The formatter has been updated in this release, with new separate naming settings for struct member fields and class member fields. And code foldings now work for
#pragma region and
Other editor updates include:
- Quick Documentation – a universal tool to preview documentation and get information about function signature, inferred types, and macro replacement – is now available on mouseover.
- The default font in the editor has been changed to JetBrains Mono, a new open source font created by JetBrains.
- A new default light theme – IntelliJ Light – is now the standard theme across all the different operating systems.
- And if you need several terminal sessions to work with at once, you can now split your terminal vertically or horizontally so that you can run multiple sessions side by side:
Check out this short demo:
Run/Debug configurations help you launch applications for running and debugging them from within CLion. In this release, they’ve received several important updates:
- The Remote GDB Server and Embedded GDB Server configurations now work with custom targets. This allows you to debug your application on a remote host or on the microcontroller from the CLion instance running on your local machine, not only in CMake-based projects but in any custom applications (including compilation database).
- Google Test targets for v1.8.1 and higher are now recognized correctly in CLion, and corresponding Run/Debug configurations are created automatically (making it possible to run tests in CLion’s built-in test runner).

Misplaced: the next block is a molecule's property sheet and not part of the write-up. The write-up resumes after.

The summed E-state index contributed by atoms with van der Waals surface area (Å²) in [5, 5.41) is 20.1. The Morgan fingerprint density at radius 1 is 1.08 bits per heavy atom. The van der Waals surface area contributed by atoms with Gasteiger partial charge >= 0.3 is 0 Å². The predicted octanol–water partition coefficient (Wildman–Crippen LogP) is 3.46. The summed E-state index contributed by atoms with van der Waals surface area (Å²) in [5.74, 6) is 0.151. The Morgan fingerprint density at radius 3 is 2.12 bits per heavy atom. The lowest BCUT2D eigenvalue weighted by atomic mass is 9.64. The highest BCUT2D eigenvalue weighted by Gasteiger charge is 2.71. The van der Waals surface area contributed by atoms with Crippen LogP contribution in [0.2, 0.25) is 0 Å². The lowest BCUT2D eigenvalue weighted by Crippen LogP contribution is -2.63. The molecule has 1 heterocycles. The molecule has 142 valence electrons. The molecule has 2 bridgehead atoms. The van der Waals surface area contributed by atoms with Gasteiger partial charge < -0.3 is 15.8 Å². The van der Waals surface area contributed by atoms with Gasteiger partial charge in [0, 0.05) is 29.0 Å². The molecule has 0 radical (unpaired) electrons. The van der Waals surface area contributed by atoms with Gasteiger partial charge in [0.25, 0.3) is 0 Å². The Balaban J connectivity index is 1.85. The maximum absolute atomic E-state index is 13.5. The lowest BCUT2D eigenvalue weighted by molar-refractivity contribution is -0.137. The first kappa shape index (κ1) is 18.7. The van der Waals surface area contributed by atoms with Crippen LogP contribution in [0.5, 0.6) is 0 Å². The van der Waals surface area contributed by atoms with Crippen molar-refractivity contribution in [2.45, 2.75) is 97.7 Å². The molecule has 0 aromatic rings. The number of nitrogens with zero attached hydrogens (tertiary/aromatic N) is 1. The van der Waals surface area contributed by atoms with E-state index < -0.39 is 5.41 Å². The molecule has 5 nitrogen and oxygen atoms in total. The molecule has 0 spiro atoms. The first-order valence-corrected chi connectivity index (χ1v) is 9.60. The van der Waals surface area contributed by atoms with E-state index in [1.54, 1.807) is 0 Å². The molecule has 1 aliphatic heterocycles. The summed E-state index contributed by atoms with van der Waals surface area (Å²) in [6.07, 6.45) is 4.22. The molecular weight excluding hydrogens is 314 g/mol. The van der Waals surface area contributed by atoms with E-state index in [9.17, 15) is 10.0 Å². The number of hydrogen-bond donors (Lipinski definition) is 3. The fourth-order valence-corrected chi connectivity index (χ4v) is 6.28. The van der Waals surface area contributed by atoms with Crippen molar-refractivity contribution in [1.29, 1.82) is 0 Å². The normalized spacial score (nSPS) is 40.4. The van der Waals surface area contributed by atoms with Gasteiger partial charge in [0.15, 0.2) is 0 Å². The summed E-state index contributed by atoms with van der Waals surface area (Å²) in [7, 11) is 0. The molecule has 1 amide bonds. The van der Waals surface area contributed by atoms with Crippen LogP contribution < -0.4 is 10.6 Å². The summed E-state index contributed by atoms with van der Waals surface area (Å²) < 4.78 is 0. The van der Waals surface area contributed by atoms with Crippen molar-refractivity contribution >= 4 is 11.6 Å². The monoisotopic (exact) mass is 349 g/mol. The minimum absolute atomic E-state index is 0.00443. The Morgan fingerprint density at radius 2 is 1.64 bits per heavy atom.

CLion 2020.1 brings macros and path variables to Run/Debug configurations:
- Macros are predefined, and you can look through the list of available macros in the dialog that opens when you click on a plus sign in the Run/Debug configurations dialog. Note that macros are only available for CMake, Custom Build, and Gradle Native Applications at the moment.
- Path Variables can be configured in Settings/Preferences | Appearance & Behavior | Path Variables. The typical use case is to create a Path Variable for a library that is used widely in your projects but that is located outside the project directory.
The Prompt/FilePrompt macro is especially useful when combined with the new Redirect input from field in the configuration. This field helps you redirect input from a file to the stdin of your application, and the FilePrompt macro invokes a file selection dialog every time the application launches:
Check out this short demo:
IntelliJ Platform updates
As usual, VCS and other IntelliJ Platform improvements are coming to CLion, in addition to an update for the IntelliJ Rust plugin. More info on the latter will be published separately very soon, so stay tuned!
What’s going on with Makefile support?
Whoa whoa whoa! Who said anything about working on Makefile support in CLion?! Well, whoever they were, they were correct. We’ve built a prototype of the Makefile project analyzer inside CLion and did a blog post on the approach we took and the state of the current solution. And with the help of our faithful users, we’ve built a list of projects for testing this prototype.
There are approximately 40 projects on the list at the moment, and more than half of them have been checked (CPython, some embedded projects, Nano, Nodejs, PostgreSQL). For the most part, they worked fine. Still, there are some projects on which the prototype failed (for example, because of wrappers like libtool). You can find GCC, FreeBSD, Wine, and Perl among these unsuccessful projects. There are also some brave users who tested the prototype on their private projects and gave us some really valuable feedback! Thank you all for that.
So the work continues. We plan to make the prototype public in the 2020.2 EAP. In the meantime, if you are willing to help with this endeavor, check out this call.
That’s finally it! Please give CLion 2020.1 a try. Update today if you have an active subscription, or start your free 30-day trial to evaluate the new features!
Your CLion team
The Drive to Develop